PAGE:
Thursday, December 04, 2008

Every Day I'm Grateful

I have been struggling lately, mostly with the awful recognition that I don't spend nearly enough time or mental energy being thankful for how profoundly blessed and lucky I am to be who I am.

I don't mean that in an "I'm so fly" way... even though that's clearly the case, right, kids?!



...I mean that even though I have had a shitty, shitty year, I know that most of my days have been good ones. I've been on food stamps; but I've never really gone hungry. It's been touch-and-go as to whether I'd have a roof over my head in the past; but I've never really been homeless. I've been in real physical danger before, but obviously I made it through without being raped or assaulted or killed.

I'm not trying to pee in any one's kool-aid, but I would like to step up and say that I, for one, am increasingly aware of just how fucking lucky I have been. I heard this story on NPR the other day about the food crisis in Zimbabwe. I know you know what I'm talking about. That bit about how some people are so desperate for food that they have been forced to sift through cow dung for undigested corn kernels, which they then pound into meal and eat...?

Ladies and gentlemen. I submit to you that that is an abomination. How do we allow that to happen? And yet, how do we help? It's such a huge problem. Where does one person fit in? How does one person start to help? I don't know, but I have to find out. I just can't sleep right anymore.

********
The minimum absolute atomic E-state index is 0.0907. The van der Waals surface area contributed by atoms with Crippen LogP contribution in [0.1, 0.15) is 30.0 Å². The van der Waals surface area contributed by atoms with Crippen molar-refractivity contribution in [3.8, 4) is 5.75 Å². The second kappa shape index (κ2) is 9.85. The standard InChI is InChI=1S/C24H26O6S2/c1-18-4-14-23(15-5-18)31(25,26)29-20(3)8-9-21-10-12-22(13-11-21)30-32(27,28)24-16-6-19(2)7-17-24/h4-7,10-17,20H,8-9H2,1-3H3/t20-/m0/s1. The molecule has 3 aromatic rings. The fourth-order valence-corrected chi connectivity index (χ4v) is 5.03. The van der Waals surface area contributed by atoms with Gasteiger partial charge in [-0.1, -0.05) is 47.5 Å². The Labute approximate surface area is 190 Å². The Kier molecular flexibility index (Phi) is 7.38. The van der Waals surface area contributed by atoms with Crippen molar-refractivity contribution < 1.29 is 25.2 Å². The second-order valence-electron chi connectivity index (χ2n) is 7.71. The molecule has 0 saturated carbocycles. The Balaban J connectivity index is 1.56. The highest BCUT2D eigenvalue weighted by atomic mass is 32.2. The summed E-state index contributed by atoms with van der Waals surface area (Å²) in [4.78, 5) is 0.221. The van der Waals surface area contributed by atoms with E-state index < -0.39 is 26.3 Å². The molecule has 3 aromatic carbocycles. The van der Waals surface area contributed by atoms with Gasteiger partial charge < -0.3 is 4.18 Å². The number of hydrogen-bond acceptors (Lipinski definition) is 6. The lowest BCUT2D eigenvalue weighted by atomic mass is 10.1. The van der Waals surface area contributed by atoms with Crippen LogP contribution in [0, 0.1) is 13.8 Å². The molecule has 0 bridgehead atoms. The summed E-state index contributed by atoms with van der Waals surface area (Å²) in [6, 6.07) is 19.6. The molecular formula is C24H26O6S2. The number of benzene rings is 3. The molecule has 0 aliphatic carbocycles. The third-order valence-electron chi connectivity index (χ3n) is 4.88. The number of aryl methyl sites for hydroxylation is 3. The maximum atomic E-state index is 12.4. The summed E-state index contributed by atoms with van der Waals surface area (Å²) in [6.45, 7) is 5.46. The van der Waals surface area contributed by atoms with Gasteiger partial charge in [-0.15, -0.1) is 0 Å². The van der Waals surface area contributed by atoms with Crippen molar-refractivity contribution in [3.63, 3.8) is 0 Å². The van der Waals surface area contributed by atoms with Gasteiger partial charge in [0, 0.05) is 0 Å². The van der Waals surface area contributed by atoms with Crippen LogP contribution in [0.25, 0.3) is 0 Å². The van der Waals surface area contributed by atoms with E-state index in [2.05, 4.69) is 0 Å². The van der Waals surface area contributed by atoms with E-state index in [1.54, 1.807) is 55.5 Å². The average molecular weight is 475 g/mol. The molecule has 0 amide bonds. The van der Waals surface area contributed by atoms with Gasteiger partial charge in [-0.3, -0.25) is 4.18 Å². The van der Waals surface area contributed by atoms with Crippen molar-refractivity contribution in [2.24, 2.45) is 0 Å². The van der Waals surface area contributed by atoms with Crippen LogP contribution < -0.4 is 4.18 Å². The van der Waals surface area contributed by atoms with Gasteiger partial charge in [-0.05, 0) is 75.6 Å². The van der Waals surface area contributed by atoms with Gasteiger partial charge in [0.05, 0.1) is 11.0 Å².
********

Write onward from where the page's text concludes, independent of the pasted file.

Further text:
Undigested corn kernels. From cow dung. I have never, and barring some kind of cataclysm, will never be that hungry. A lot of people who live in this country can say that with reasonable fucking certainty. And a lot of people in other countries can't.

Anyway, when I feel like this, it helps to focus on things a little closer to home, and try to make one small thing better. If you're the same, please consider donating via the wonderful DonorsChoose to a couple of teachers in poverty-stricken, inner-city schools in this very country. I read about some today at ellephd. A particularly compelling proposal is excerpted below*:

We can not learn without the basic foundation. I teach high schoolers, 9th-12th grades. My students are considered high risk for dropping out. Many of them want to succeed, but having paper and pencil for many of them is a challenge. Our school does not have a counselor, therefore I take on this task for free. I assist them with essays for colleges, correspondence work to earn credits if they are short for graduation, tutor after school with math, English, and other subjects, and help them complete all of their college admission processes from FAFSA to the application stage. These basic supplies would help them and me so much because they are embarrassed when they do not have pen and paper. I try to buy what I can, but in my state, my parish is the second poorest. We are paid at the bottom of the state. Please help me. Thank you.



No comments: